Download presentation

Presentation is loading. Please wait.

Published byArianna Kennedy Modified over 6 years ago

1
Modeling issues Book: chapters 4.12, 5.4, 8.4, 10.1

2
Fairness

3
Dekkers algorithm P1::while true do begin non-critical section 1 c1:=0; while c2=0 do begin if turn=2 then begin c1:=1; wait until turn=1; c1:=0; end end critical section 1 c1:=1; turn:=2 end. P2::while true do begin non-critical section 2 c2:=0; while c1=0 do begin if turn=1 then begin c2:=1; wait until turn=2; c2:=0; end end critical section 2 c2:=1; turn:=1 end. boolean c1 initially 1; boolean c2 initially 1; integer (1..2) turn initially 1;

4
Dekkers algorithm P1::while true do begin non-critical section 1 c1:=0; while c2=0 do begin if turn=2 then begin c1:=1; wait until turn=1; c1:=0; end end critical section 1 c1:=1; turn:=2 end. P2::while true do begin non-critical section 2 c2:=0; while c1=0 do begin if turn=1 then begin c2:=1; wait until turn=2; c2:=0; end end critical section 2 c2:=1; turn:=1 end. boolean c1 initially 1; boolean c2 initially 1; integer (1..2) turn initially 1; c1=c2=0, turn=1

5
Dekkers algorithm P1::while true do begin non-critical section 1 c1:=0; while c2=0 do begin if turn=2 then begin c1:=1; wait until turn=1; c1:=0; end end critical section 1 c1:=1; turn:=2 end. P2::while true do begin non-critical section 2 c2:=0; while c1=0 do begin if turn=1 then begin c2:=1; wait until turn=2; c2:=0; end end critical section 2 c2:=1; turn:=1 end. boolean c1 initially 1; boolean c2 initially 1; integer (1..2) turn initially 1; c1=c2=0, turn=1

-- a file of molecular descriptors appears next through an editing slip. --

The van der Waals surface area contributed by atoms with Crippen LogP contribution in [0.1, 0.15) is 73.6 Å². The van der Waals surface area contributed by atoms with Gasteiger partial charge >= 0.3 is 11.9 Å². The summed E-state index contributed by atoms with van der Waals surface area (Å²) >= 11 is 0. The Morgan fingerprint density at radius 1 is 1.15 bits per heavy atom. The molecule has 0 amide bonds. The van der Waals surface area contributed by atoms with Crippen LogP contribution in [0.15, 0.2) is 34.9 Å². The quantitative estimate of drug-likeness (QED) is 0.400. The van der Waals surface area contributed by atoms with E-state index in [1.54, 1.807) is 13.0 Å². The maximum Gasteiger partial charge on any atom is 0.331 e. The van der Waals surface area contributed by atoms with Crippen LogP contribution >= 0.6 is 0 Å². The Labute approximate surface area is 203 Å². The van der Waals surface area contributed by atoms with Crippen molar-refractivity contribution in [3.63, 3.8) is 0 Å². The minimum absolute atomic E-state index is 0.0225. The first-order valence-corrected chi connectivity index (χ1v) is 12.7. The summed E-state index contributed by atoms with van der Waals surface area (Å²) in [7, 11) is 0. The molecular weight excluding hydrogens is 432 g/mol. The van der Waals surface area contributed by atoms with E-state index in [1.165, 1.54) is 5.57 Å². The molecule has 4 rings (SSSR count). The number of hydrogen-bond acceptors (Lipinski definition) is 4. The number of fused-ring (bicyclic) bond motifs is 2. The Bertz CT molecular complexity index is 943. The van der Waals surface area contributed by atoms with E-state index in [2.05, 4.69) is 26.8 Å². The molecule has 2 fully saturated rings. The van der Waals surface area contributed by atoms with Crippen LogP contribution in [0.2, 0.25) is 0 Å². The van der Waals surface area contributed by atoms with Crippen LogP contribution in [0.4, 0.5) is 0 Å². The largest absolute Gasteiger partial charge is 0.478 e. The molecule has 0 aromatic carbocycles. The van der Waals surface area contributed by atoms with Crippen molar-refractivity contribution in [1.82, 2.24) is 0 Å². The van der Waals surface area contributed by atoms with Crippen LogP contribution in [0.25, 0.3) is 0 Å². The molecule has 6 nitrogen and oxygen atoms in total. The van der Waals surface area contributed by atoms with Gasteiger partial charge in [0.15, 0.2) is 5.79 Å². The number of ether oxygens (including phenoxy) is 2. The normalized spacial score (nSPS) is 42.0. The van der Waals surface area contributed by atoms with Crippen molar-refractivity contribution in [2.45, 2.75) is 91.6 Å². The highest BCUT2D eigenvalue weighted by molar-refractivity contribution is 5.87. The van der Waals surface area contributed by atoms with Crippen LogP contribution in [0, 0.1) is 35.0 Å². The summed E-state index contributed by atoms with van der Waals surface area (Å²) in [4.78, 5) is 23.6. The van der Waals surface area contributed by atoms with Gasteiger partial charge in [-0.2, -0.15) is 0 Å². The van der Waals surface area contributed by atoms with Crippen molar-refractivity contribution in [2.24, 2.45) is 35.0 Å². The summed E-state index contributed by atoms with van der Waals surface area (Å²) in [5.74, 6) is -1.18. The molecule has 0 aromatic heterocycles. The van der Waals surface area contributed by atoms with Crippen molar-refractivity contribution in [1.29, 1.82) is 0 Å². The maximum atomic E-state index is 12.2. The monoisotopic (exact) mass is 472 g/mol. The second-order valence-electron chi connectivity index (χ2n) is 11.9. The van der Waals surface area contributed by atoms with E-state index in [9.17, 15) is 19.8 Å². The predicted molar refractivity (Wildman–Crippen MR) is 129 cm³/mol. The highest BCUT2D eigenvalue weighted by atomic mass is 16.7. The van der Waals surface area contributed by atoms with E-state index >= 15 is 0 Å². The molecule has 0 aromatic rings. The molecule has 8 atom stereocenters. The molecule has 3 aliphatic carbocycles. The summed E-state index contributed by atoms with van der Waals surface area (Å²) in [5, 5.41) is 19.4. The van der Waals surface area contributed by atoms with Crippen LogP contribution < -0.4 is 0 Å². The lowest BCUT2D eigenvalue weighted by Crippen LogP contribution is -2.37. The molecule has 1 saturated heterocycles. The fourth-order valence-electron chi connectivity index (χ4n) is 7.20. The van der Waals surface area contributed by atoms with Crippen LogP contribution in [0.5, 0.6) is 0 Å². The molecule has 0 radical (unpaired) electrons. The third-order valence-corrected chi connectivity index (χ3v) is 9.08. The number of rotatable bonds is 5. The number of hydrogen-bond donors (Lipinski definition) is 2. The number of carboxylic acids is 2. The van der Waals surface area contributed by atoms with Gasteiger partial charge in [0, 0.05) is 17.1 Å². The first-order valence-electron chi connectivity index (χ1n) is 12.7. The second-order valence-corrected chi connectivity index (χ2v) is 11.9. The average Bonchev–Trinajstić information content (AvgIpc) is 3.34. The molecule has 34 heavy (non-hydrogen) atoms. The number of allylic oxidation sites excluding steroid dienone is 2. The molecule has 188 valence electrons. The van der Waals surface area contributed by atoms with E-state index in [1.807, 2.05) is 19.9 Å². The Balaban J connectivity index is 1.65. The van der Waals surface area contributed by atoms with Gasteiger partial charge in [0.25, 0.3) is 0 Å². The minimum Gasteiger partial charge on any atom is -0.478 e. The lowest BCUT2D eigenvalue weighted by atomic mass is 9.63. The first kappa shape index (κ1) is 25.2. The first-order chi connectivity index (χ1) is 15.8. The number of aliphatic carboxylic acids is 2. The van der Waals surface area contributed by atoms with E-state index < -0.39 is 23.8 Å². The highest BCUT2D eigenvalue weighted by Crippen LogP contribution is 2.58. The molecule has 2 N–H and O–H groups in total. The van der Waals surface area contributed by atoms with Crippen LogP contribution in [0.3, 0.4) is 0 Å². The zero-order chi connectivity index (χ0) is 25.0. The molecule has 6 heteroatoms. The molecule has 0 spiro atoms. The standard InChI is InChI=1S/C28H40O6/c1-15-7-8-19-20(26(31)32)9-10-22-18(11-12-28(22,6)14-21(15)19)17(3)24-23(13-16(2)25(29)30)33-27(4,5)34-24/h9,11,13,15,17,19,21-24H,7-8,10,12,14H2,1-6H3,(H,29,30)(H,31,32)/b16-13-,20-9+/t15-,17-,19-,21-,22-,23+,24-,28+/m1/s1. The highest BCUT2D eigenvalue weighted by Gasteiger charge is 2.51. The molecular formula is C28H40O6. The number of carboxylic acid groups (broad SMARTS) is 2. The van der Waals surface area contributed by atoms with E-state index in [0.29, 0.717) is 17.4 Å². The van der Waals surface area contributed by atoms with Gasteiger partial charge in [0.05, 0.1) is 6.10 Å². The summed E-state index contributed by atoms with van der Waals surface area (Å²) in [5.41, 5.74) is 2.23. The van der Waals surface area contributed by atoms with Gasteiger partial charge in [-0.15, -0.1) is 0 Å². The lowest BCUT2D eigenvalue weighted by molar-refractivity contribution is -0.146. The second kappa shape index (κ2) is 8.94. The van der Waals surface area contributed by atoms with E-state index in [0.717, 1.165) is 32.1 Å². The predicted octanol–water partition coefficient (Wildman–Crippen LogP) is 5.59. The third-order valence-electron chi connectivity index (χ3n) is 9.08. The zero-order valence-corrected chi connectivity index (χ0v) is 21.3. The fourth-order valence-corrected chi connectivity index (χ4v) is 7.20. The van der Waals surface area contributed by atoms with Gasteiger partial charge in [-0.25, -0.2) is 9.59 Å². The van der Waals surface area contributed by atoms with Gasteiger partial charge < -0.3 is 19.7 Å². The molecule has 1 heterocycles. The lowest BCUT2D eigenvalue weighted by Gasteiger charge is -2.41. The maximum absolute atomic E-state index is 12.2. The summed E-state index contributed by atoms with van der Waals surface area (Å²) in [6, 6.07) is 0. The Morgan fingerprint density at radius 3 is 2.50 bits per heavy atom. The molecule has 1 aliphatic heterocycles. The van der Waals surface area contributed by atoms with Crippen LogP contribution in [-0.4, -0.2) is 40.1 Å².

6
Dekkers algorithm P1::while true do begin non-critical section 1 c1:=0; while c2=0 do begin if turn=2 then begin c1:=1; wait until turn=1; c1:=0; end end critical section 1 c1:=1; turn:=2 end. P2::while true do begin non-critical section 2 c2:=0; while c1=0 do begin if turn=1 then begin c2:=1; wait until turn=2; c2:=0; end end critical section 2 c2:=1; turn:=1 end. P1 waits for P2 to set c2 to 1 again. Since turn=1 (priority for P1), P2 is ready to do that. But never gets the chance, since P1 is constantly active checking c2 in its while loop. c1=c2=0, turn=1

7
0:START P1 11:c1:=1 12:true 13:end 2:c1:=0 8:c2=0? 7:turn=2? 6:c1:=0 3:c1:=1 11:turn:=2 10:c1:=1 9:critical-1 4:no-op 5:turn=2? no no no noyes yes yes yes 0:START P2 11:c2:=1 12:true 13:end 2:c2:=0 8:c1=0? 7:turn=1? 6:c2:=0 3:c2:=1 11:turn:=1 10:c2:=1 9:critical-2 4:no-op 5:turn=1? no no no noyes yes yes yes Initially: turn=1

8
What went wrong? The execution is unfair to P2. It is not allowed a chance to execute. Such an execution is due to the interleaving model (just picking an enabled transition). If it did, it would continue and set c2 to 0, which would allow P1 to progress. Fairness = excluding some of the executions in the interleaving model, which do not correspond to actual behavior of the system. while c1=0 do begin if turn=1 then begin c2:=1; wait until turn=2; c2:=0; end end